From the Queens Chronicle:
In Flushing this summer, it’s the children who are leading the way when it comes to increasing the number of English-language signage in downtown stores.
For years, non-Asian shoppers in Flushing have complained about the lack of English signs with names and prices of fruits and vegetables and other commodities sold on the bustling thoroughfares around Main Street. The city’s Department of Consumer Affairs has made forays into the community, issuing citations for the no-English signs, but the practice has continued and there are just too many stores to keep up with, according to the agency.
Enter Lois Lee, director of the Chinese American Planning Council School Aged Day Care Center at PS 20. With a large contingent of youngsters from elementary school age through high school, she has organized a five-week community service project to fix the signs.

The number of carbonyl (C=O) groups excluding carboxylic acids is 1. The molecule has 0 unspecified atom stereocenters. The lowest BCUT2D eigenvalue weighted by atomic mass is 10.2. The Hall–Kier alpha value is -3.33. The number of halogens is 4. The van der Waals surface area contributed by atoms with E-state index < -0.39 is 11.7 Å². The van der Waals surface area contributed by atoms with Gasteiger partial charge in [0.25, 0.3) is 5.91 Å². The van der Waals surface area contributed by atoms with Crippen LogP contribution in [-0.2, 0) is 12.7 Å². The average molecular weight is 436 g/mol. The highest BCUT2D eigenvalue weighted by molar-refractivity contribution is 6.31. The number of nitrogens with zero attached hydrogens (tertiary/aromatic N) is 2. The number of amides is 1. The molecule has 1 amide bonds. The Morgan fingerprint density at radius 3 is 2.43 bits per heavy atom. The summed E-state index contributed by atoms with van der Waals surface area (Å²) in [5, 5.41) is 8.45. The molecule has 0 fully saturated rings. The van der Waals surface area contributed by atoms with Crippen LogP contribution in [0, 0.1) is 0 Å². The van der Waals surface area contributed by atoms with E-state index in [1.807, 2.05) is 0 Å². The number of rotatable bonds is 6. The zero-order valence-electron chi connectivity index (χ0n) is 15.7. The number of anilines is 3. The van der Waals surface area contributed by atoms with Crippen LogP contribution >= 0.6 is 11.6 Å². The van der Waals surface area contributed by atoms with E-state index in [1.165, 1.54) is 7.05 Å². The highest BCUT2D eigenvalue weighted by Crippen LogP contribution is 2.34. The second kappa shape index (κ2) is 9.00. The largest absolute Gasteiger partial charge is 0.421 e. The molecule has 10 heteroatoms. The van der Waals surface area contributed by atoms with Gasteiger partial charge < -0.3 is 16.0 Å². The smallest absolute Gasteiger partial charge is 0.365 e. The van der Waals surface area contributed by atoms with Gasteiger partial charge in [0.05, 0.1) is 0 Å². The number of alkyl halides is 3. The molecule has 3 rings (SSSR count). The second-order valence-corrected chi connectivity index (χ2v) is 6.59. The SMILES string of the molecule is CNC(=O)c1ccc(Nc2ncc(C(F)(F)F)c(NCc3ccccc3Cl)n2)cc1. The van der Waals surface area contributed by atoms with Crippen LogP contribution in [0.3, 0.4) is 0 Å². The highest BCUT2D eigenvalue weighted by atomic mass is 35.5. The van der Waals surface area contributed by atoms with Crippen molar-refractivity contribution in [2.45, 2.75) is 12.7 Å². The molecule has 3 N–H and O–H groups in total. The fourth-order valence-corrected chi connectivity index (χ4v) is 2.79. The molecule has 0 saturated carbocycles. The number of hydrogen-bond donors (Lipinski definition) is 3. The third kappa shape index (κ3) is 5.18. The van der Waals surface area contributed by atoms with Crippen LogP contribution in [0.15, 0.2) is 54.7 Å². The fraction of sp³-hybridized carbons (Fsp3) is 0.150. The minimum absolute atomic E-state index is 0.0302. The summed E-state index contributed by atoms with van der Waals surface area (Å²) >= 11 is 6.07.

Keeping English off signs merchandise, “discriminates against those who can’t read Chinese, like me,” Lee said. “I can speak in Chinese but I never learned the letters.”
Last week, groups of summer campers from Lee’s program visited merchants along Main Street explaining that they would make bilingual signs if the store owners agreed to post them. According to Lee, some said they would be happy to while others gave a decided no.
There was a wide variety of shops canvassed, including restaurants, fruit stores, herbal shops and pharmacies.
Youngsters spent the rest of the week painstakingly making 200 signs with Chinese symbols and the English translation. On Friday, they revisited the sites and helped erect the new signs.
Lisa, the store manager at New A & N Food Market at 41-79 Main St., was happy to help the campers match the new signs with the fruit. Youngsters held up their placards for peaches, dragon fruit, plums, melons and more.
Many of the kids said the project was fun and they learned that it was a city law that all signs must include English. They will return to the stores in five weeks to see how their initiative worked out.
Lee promised this week to do a similar undertaking with Korean merchants along Union Street. She was still looking for adult helpers who spoke Korean to help write the signs.
(P.S. Toby can't figure out what kind of fruit she is.)